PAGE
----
My professional body, the CIPR [Chartered Institute of Public Relations] has been doing some great work over recent years in highlighting the importance of seeing the communications function in organisations properly represented at Board level.  This is a key issue in the wider profession, as evidenced in annual ‘state of the profession’ surveys.

It’s a common issue across industries and employers – private, public or third sector.  It’s driven by our hunger as communication professionals to do the best for our organisations both by playing in at a strategic level, as well as helping solve problems upstream, rather than fire-fight when it’s sometimes too late.

Personally, I can look back at nearly 30 years of my career, and see how lucky I’ve been in this respect.  From my very first job as a head of communications in an NHS Trust, I was invited to sit on the chief exec’s weekly senior management team meetings, as well as to attend and advise our board meetings.  That I didn’t have a vote at those board meetings alongside the nursing director, medical director, finance director, and chief exec was never much of an issue – I don’t think there was a single actual disputed vote in my six years.  I was literally given a seat at the table, and positively encouraged to contribute.

I know this was lucky, and that this was down to the style and personalities of both my first chief exec and board chair (who was himself a well-respected PR professional in his day job).

I also know that mine wasn’t the common experience.

Chief Execs come and go though, and new ones don’t always recognise your value.  Sometimes as a result of a change at the top, I’ve knuckled down, and spent a year or two demonstrating my value afresh.  Other times I’ve decided to leave and go where I am better valued – but in my own time, when the right next job has come along.  It’s taken me from London to Belfast, Newcastle to Bristol, Glasgow to Cornwall and pretty well all points in between.

Since then, I’ve had a blend of ongoing good luck as well as personal self-confidence enough to ensure that wherever I’ve worked since has been in a role including such direct access.  I mention self-confidence, because I have passed on otherwise appealing looking (and sometimes extremely well paid) roles precisely because they didn’t afford that access.  Reporting into a non-comms professional ‘transformation director’ or ‘resources director’ rather than sitting on the senior management team and board myself are choices I have passed on.  I have no regrets though – I know I wouldn’t have enjoyed the job, or been able to do it to the best of my ability if I’d made that compromise.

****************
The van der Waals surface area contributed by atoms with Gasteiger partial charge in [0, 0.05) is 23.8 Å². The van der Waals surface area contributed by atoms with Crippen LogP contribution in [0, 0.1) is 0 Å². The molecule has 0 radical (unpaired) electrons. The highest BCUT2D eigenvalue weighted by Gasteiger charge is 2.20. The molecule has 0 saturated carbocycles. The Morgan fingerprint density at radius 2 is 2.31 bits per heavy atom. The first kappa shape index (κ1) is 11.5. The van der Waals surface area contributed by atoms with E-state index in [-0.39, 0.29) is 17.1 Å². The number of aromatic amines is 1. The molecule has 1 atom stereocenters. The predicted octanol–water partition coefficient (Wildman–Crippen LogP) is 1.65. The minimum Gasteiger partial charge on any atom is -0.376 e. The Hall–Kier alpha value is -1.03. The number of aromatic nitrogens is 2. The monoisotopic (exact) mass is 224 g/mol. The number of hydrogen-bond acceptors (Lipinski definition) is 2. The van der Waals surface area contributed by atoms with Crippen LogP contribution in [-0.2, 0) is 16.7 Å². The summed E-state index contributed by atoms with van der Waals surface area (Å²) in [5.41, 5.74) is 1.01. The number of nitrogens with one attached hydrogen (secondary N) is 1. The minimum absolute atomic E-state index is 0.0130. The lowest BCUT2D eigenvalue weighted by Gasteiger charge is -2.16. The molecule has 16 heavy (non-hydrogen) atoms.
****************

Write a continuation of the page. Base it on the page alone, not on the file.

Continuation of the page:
But there has been a glass ceiling I found it a lot harder to crack – and that is getting promoted to a more senior level in those (still majority) of organisations that don’t have a full-time comms lead at the top table.  Working in councils, there is a bit of an inevitability that to get to strategic director level, you need to have responsibility for a wide span of services on top of the one in which you have worked as a career professional.  I’ve had decades of such broader experience – taking on responsibility for other services from arts and culture to scrutiny, civic affairs to corporate complaints, customer services to elections – but I’ve always done this whilst keeping job titles like ‘communication and marketing director’.  I figured that if I built my skills and experience in this way, it’d make the transition up to ‘strategic director’ level (with the accompanying pay packet) easier.  I even took a law degree in my spare time with the Open University so as to look a bit more serious and try to step away from any stereotype of your comms guy being the flighty, creative type, rather than one you’d trust to actually run major services.  I don’t know if it helped, but it was loads of fun, believe it or not.

Well, patient reader, after over a decade trying, I appear to have made it, having now started my new role as Assistant Chief Executive.  I’m pleased to keep comms in my span of responsibility, even though it will now take up a minority of my working life.  It’s nice also to be trusted with the role of Deputy Monitoring Officer (it’ll mean something to local authority colleagues, trust me!), in preparation for becoming Monitoring Officer when a colleague leaves this winter.

You don’t often hear of career comms professionals becoming chief executives – Matt Tee is the only one I could name off the top of my head.  More so in campaigning organisations, but less so in the highly-regulated world of local government.  And I’m not there yet either, but that’s next on the career ambition list!

Peter Holt LLB (Hons), Chart.PR, FCIPR, FRSA is the new Assistant Chief Executive of South Northamptonshire Council.

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